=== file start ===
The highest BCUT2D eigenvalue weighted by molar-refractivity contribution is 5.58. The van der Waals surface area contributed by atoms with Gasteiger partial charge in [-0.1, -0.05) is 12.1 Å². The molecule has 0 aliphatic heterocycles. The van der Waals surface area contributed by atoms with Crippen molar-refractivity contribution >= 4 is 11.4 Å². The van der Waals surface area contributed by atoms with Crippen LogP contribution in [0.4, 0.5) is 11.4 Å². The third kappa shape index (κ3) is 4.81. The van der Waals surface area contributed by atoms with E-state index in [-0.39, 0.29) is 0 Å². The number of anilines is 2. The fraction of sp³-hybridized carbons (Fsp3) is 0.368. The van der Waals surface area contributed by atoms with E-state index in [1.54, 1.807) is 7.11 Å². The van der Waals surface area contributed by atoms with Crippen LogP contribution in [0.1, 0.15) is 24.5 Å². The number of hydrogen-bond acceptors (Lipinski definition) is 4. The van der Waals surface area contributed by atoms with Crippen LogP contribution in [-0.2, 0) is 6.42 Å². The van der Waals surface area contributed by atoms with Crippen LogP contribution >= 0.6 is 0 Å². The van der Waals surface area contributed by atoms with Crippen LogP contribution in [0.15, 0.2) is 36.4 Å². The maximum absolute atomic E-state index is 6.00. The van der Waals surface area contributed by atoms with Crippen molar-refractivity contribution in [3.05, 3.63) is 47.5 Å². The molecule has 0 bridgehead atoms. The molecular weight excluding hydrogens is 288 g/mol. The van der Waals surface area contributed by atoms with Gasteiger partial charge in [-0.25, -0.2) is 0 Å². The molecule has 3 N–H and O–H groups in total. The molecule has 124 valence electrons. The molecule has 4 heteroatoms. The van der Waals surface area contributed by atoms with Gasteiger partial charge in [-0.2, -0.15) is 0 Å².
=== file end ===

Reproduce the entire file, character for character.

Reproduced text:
The highest BCUT2D eigenvalue weighted by molar-refractivity contribution is 5.58. The van der Waals surface area contributed by atoms with Gasteiger partial charge in [-0.1, -0.05) is 12.1 Å². The molecule has 0 aliphatic heterocycles. The van der Waals surface area contributed by atoms with Crippen molar-refractivity contribution >= 4 is 11.4 Å². The van der Waals surface area contributed by atoms with Crippen LogP contribution in [0.4, 0.5) is 11.4 Å². The third kappa shape index (κ3) is 4.81. The van der Waals surface area contributed by atoms with E-state index in [-0.39, 0.29) is 0 Å². The number of anilines is 2. The fraction of sp³-hybridized carbons (Fsp3) is 0.368. The van der Waals surface area contributed by atoms with E-state index in [1.54, 1.807) is 7.11 Å². The van der Waals surface area contributed by atoms with Crippen LogP contribution in [0.1, 0.15) is 24.5 Å². The number of hydrogen-bond acceptors (Lipinski definition) is 4. The van der Waals surface area contributed by atoms with Crippen LogP contribution in [-0.2, 0) is 6.42 Å². The van der Waals surface area contributed by atoms with Crippen LogP contribution >= 0.6 is 0 Å². The van der Waals surface area contributed by atoms with Crippen LogP contribution in [0.15, 0.2) is 36.4 Å². The maximum absolute atomic E-state index is 6.00. The van der Waals surface area contributed by atoms with Crippen molar-refractivity contribution in [3.05, 3.63) is 47.5 Å². The molecule has 0 bridgehead atoms. The molecular weight excluding hydrogens is 288 g/mol. The van der Waals surface area contributed by atoms with Gasteiger partial charge in [-0.25, -0.2) is 0 Å². The molecule has 3 N–H and O–H groups in total. The molecule has 124 valence electrons. The molecule has 4 heteroatoms. The van der Waals surface area contributed by atoms with Gasteiger partial charge in [-0.2, -0.15) is 0 Å².